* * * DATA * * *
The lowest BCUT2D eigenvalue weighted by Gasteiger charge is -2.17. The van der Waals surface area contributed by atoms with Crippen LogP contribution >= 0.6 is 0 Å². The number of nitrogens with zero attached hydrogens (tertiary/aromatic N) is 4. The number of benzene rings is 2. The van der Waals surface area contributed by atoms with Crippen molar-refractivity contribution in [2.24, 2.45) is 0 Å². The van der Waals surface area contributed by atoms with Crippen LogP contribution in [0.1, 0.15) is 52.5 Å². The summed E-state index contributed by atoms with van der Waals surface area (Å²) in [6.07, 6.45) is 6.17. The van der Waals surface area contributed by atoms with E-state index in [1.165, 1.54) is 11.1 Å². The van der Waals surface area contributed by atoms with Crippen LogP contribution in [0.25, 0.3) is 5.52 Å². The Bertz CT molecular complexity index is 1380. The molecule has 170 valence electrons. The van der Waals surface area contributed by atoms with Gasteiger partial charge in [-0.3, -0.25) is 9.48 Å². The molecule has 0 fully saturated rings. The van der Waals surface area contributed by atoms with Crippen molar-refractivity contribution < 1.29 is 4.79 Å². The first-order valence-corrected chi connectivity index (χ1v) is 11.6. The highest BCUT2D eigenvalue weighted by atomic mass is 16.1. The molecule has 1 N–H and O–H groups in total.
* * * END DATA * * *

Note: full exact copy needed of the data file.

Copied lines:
The lowest BCUT2D eigenvalue weighted by Gasteiger charge is -2.17. The van der Waals surface area contributed by atoms with Crippen LogP contribution >= 0.6 is 0 Å². The number of nitrogens with zero attached hydrogens (tertiary/aromatic N) is 4. The number of benzene rings is 2. The van der Waals surface area contributed by atoms with Crippen molar-refractivity contribution in [2.24, 2.45) is 0 Å². The van der Waals surface area contributed by atoms with Crippen LogP contribution in [0.1, 0.15) is 52.5 Å². The summed E-state index contributed by atoms with van der Waals surface area (Å²) in [6.07, 6.45) is 6.17. The van der Waals surface area contributed by atoms with E-state index in [1.165, 1.54) is 11.1 Å². The van der Waals surface area contributed by atoms with Crippen LogP contribution in [0.25, 0.3) is 5.52 Å². The Bertz CT molecular complexity index is 1380. The molecule has 170 valence electrons. The van der Waals surface area contributed by atoms with Gasteiger partial charge in [-0.3, -0.25) is 9.48 Å². The molecule has 0 fully saturated rings. The van der Waals surface area contributed by atoms with Crippen molar-refractivity contribution < 1.29 is 4.79 Å². The first-order valence-corrected chi connectivity index (χ1v) is 11.6. The highest BCUT2D eigenvalue weighted by atomic mass is 16.1. The molecule has 1 N–H and O–H groups in total.